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Is this sort of solenoid? Found this from laser printer

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fezder

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There is hole for shaft (which I also salvaged, such shafts are pricey)
I could of course just hook power and see how it smokes, but figured to ask before I do it....
Also, that gear more indifferently from shaft-portion.
IMG_1371.jpg
 

spec

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There is hole for shaft (which I also salvaged, such shafts are pricey)
I could of course just hook power and see how it smokes, but figured to ask before I do it....
Also, that gear more indifferently from shaft-portion.
View attachment 99941
Hy fezder,

That looks like a clutch as it says on the label, as you would have in your automobile. It will work in one of two ways:
(1) When it is not energized there will be a mechanical coupling between the input gear say, and output brass. When you put 23V DC (24V) across the terminals the clutch will disengage and there will be no mechanical coupling between the input and output.
(2) Or the reverse

Yes, the clutch is operated by a solenoid.

spec
 
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fezder

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fezder

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Guys, I tested it now and indeed, when voltage is applied (worked with 15 volts just ok, I don't have 24ish volts PSU) gear is attached to axle hub, but sluggish like "loose" stepper. Thankee!
 

cowboybob

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This is a SWAG, but probably involved in paper handling, i.e., like during the paper take-up sequence.
 

fezder

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Hmm, good point. Didn't look where these were located. Now just to think possible good aaplications, I noted that voltage is proportional for how well gear grips to hub, which makes sense, so it could also be used as linear-clutch, instead of on/off clutch.
 

cowboybob

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noted that voltage is proportional for how well gear grips to hub, which makes sense, so it could also be used as linear-clutch, instead of on/off clutch.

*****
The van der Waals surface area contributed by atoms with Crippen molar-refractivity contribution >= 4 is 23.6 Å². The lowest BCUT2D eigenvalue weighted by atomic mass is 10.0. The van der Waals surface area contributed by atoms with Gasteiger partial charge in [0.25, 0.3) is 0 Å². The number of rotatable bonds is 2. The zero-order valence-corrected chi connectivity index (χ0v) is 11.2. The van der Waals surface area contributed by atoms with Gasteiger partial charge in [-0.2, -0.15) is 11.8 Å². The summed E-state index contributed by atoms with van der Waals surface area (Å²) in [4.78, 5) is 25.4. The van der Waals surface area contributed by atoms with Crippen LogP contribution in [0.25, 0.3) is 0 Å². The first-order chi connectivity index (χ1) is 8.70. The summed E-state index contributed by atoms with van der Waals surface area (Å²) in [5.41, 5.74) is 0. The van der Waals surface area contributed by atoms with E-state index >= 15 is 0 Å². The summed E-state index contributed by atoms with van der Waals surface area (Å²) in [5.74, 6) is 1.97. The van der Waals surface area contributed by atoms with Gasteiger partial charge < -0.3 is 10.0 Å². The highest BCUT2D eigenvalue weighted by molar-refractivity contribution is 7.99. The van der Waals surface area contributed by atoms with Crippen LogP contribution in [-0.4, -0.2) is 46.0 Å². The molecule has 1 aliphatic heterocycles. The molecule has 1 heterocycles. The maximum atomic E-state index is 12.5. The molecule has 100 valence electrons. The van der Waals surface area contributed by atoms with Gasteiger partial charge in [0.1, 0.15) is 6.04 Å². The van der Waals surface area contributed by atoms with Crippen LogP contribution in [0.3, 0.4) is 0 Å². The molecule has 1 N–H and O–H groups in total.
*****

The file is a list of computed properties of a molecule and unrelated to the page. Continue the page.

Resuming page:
Could be for intentional slippage (to reduce the paper "damage" or extent from jams and thus make clearing them easier...?!).
 

MaxHeadRoom78

Well-Known Member
Reading, or in interpreting the Patent description, it appears that input and output shaft are separated until the coil is energised, whereupon this results in winding the spring up after which the secondary shaft turns.
At least that is what I get from the write up.
This would also imply it is uni-directional.
Much could be confirmed by powering up and testing!
Max.
 

fezder

Well-Known Member
Reading, or in interpreting the Patent description, it appears that input and output shaft are separated until the coil is energised, whereupon this results in winding the spring up after which the secondary shaft turns.
Yes, this is what it does.
I didn't test whether polarity matters, but I suppose it doesn't effect anything since even relays work either way...
 

MaxHeadRoom78

Well-Known Member
Correct, usually polarity does not matter unless a motorized device OR a magnetic latching solenoid, then polarity matters.
Max.
 

fezder

Well-Known Member
magnetic latching solenoid,
Care to tell more? I think I saw those too in laser printers, there was magnet that latched sort of hinged metal piece to "lock" gear in place, is this such things? Of course I could test this too...
 

MaxHeadRoom78

Well-Known Member
Yes a latching relay and/or solenoid has a P.M. on the energised side. but it does not have enough strength to pull the armature over, or in,
Provide the right polarity and once shifted it stays latched via the P.M., even when powered off.
To release it, an opposite polarity through the coil, negates the P.M. and it returns to its off position.
The advantage is, it has memory, IOW status remains whether power is present or not.
Max.
 

fezder

Well-Known Member
Thanks. Had to check what those acronyms meant;
P.M=permanent magnet
IOW=(guess) in other words?
Hmm, back in school I think we used latching relays but cant recall did they have memory or not. Teachers called them "flip flop relays" and "step relays" as well as "pulse relays"
 

MaxHeadRoom78

Well-Known Member
Step relays often took many forms, such as step indexers used in early phone exchanges etc.
A latching relay is a little vague, as you can latch a normal relay by contact closure, but it does not necessarily retain the state on power off.
Where a P.M. solenoid/relay does.
Acronyms are correct.
Max.
 

KeepItSimpleStupid

Well-Known Member
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Correct, usually polarity does not matter unless a motorized device OR a magnetic latching solenoid, then polarity matters.
Max.
It matters somewhat in a clutch used for tensioning. You generally want to go negative a bit to counter-act the residual magnetism if you want close to zero. I built a tensioning controller and didn't do that, but it turned out we didn't need it anyway.
 
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